You also need a tension spring, and piece to mount on the servo which actuates the arm. I 3D printed something in PETG, then heated up the part around the mounting hole (soldering iron or hot air gun), then pressed the piece onto the servo. This gives the arm a good fit and prevents slippage.
        Adding a hole to mount the screw and spring of the pen module would be nice.
        You need to install the Servo library for Arduino, to upload the code.
        I used the standard GRBL software, so I could use the latest version.

        So, now I got it ready and it worked... quite poorly. The belt yanks the pulleys sideways, causing a very slack belt and the pulley to grind into the plastic. After some plotting, the motors would have an offset of 1cm from the original position. The heat of the motors melted the mounting brackets in both PLA and PETG, so I reprinted them in ABS.
        Reducing the current on the stepper drivers quickly led to lost steps on the motor. T
        I printed an extra brace for the pulleys, to keep them straight. This drastically improved the accuracy of the pen plotter, but quickly killed the stepper motor. I had a spare motor, which also broke after an hour or so. It makes clicking sounds but doesn't move. I ordered two Nema steppers on Aliexpress, so I hope that makes the machine faster, more accurate and more reliable.

        2020-08-20 00.43.31.jpgIMG_20200821_190554.jpg2020-08-14 22.16.16.jpg

        Reply 6 months ago

        With cheap Nema steppers, the improvement was massive. I was still losing some steps, so I filed away a part of the frame where the belt was rubbing and changed power supplies. This is with a 0.40mm gel pen. Not bad.


        9 months ago

        I'm building the plotter right now. The 7mm pulleys don't seem to fit. Are you using the 10mm wide pulleys with a 6mm belt?

        patrick panikulam
        patrick panikulam

        Reply 9 months ago

        If you are talking about the bore of the pulley I am using , I am using a pulley with 5mm bore . The shaft if the motor I am using is 5mm so ot was a perfect fit .


        Reply 9 months ago

        ah, no, I mean the belt width. pulleys for a 10mm belt look like they fit, while the ones for a 6mm belt seem too short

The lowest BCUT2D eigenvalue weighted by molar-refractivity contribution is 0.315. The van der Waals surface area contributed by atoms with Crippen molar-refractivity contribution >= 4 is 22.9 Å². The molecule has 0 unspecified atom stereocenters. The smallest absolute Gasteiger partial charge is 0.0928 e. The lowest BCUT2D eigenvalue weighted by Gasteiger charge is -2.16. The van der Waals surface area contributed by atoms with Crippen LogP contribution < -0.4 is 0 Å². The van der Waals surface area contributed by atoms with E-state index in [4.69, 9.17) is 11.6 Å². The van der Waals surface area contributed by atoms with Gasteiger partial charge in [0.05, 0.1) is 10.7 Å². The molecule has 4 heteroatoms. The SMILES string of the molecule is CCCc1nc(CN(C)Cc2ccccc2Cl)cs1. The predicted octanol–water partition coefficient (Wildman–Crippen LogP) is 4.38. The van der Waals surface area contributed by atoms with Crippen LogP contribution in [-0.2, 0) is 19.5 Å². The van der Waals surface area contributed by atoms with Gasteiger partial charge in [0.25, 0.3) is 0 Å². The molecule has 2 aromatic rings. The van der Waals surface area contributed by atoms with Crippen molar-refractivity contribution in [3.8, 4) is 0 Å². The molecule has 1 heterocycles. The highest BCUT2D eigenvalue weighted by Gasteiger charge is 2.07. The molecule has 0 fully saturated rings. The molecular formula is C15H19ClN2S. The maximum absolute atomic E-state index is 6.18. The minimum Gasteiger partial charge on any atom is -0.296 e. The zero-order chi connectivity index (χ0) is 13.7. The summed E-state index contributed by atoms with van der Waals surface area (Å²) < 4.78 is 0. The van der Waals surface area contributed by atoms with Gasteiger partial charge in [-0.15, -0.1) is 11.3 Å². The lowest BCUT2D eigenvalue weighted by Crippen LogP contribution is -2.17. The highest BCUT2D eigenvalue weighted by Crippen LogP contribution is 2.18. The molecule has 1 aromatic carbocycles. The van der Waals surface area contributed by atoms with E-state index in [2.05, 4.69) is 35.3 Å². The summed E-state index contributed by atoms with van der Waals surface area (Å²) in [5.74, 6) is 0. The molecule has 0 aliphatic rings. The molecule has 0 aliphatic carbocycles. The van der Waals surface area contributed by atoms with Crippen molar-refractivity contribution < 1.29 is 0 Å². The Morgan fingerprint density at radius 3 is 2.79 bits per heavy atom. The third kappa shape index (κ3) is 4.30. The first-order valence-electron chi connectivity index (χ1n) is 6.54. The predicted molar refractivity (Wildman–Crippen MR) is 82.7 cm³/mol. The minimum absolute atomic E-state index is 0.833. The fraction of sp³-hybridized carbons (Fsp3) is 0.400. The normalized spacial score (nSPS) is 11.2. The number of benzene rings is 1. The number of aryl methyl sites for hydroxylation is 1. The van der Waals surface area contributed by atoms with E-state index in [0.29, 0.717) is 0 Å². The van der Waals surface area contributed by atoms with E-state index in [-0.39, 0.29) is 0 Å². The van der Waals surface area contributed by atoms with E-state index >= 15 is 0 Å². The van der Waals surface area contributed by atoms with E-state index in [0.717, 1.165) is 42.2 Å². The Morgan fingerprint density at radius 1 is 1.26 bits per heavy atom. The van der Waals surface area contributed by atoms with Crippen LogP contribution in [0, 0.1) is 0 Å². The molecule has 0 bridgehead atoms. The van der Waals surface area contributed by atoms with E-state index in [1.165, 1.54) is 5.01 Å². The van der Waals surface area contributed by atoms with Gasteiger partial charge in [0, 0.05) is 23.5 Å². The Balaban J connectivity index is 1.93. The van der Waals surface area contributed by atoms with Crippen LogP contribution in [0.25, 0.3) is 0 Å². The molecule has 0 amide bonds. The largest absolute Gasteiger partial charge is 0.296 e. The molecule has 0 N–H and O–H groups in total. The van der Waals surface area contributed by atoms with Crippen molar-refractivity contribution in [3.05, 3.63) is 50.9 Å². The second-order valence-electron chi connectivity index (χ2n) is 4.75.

Tip 11 months ago

        I finished my amounto of "Whoa, really!" today, excellent job!!
        If you change the pen for a nail polisher they sell for 2Dll that works with a pair of "AA" battery to make it a CNC engraver, wire it to activate when it is down and reduce speed and youll have the whole package!
        something like this:


        Question 1 year ago on Step 19

        when uploading the pen-module-code.ino I get the error message "#include expects" Filename or Filename. Please help because everything else works.
        patrick panikulam
        patrick panikulam

        Answer 1 year ago

        Instead of directly running the code which I have uploaded , copy the contents of the code I uploaded, paste it in a new sketch in Arduino ide and try compiling it . Make sure the servo library already exists in your Arduino libraries.
        Make sure the board selected is Arduino nano .
        The code for the penmodule is very simple . Incase nothing works you can make the code your self, it's that simple . Just make a code to turn a sevo connected to the pin D3 to a certain angle when the pin D10 is high and return the servo to its initial position when pin D10 is low


        1 year ago

        hlo there;
        i am unable to upload code via bluetooth
        plz help me .
        mine bluetooth module is hc 05 with 3.0 firmware

        patrick panikulam
        patrick panikulam

        Reply 1 year ago

        If you are talking about just uploading GRBL code, you can also do using the traditional USB cable.
        Here is a videos which clearly explains how to code an Arduino via Bluetooth


        1 year ago

        Great job now all you need is a drag knife. There are some designs in thingiverse. Don't try a router as it's not strong enough 10/10